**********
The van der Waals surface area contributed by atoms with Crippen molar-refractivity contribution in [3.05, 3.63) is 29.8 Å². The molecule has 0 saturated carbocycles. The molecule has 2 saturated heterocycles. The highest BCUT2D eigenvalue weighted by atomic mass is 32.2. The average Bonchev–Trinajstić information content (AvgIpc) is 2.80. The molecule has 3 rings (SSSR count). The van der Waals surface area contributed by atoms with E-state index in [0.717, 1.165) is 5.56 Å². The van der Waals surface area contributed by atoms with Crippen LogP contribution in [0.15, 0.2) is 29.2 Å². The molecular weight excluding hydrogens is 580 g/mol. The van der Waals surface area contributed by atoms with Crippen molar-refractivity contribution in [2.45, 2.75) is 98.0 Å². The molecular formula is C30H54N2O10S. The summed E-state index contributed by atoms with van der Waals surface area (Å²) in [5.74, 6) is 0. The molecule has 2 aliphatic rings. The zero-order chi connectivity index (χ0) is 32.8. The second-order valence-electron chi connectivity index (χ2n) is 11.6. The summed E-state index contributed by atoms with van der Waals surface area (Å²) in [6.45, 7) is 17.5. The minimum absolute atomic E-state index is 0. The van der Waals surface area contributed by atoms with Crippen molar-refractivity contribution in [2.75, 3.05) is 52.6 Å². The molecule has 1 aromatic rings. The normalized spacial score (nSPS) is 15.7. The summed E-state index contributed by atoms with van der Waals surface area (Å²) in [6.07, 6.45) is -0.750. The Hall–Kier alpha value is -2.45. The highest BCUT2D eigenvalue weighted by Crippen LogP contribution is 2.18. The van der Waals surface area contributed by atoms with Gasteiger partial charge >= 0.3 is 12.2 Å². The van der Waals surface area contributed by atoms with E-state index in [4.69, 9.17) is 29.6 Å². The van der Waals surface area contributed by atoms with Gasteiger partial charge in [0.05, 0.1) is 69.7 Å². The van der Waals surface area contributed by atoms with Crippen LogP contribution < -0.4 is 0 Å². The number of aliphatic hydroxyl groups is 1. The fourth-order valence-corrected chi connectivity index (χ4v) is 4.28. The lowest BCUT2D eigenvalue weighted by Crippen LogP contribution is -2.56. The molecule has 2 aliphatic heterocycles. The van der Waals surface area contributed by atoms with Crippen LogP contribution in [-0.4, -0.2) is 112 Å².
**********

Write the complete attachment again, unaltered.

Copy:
The van der Waals surface area contributed by atoms with Crippen molar-refractivity contribution in [3.05, 3.63) is 29.8 Å². The molecule has 0 saturated carbocycles. The molecule has 2 saturated heterocycles. The highest BCUT2D eigenvalue weighted by atomic mass is 32.2. The average Bonchev–Trinajstić information content (AvgIpc) is 2.80. The molecule has 3 rings (SSSR count). The van der Waals surface area contributed by atoms with E-state index in [0.717, 1.165) is 5.56 Å². The van der Waals surface area contributed by atoms with Crippen LogP contribution in [0.15, 0.2) is 29.2 Å². The molecular weight excluding hydrogens is 580 g/mol. The van der Waals surface area contributed by atoms with Crippen molar-refractivity contribution in [2.45, 2.75) is 98.0 Å². The molecular formula is C30H54N2O10S. The summed E-state index contributed by atoms with van der Waals surface area (Å²) in [5.74, 6) is 0. The molecule has 2 aliphatic rings. The zero-order chi connectivity index (χ0) is 32.8. The second-order valence-electron chi connectivity index (χ2n) is 11.6. The summed E-state index contributed by atoms with van der Waals surface area (Å²) in [6.45, 7) is 17.5. The minimum absolute atomic E-state index is 0. The van der Waals surface area contributed by atoms with Crippen molar-refractivity contribution in [2.75, 3.05) is 52.6 Å². The molecule has 1 aromatic rings. The normalized spacial score (nSPS) is 15.7. The summed E-state index contributed by atoms with van der Waals surface area (Å²) in [6.07, 6.45) is -0.750. The Hall–Kier alpha value is -2.45. The highest BCUT2D eigenvalue weighted by Crippen LogP contribution is 2.18. The van der Waals surface area contributed by atoms with Gasteiger partial charge >= 0.3 is 12.2 Å². The van der Waals surface area contributed by atoms with E-state index in [4.69, 9.17) is 29.6 Å². The van der Waals surface area contributed by atoms with Gasteiger partial charge in [0.05, 0.1) is 69.7 Å². The van der Waals surface area contributed by atoms with Crippen LogP contribution < -0.4 is 0 Å². The number of aliphatic hydroxyl groups is 1. The fourth-order valence-corrected chi connectivity index (χ4v) is 4.28. The lowest BCUT2D eigenvalue weighted by Crippen LogP contribution is -2.56. The molecule has 2 aliphatic heterocycles. The van der Waals surface area contributed by atoms with Crippen LogP contribution in [-0.4, -0.2) is 112 Å².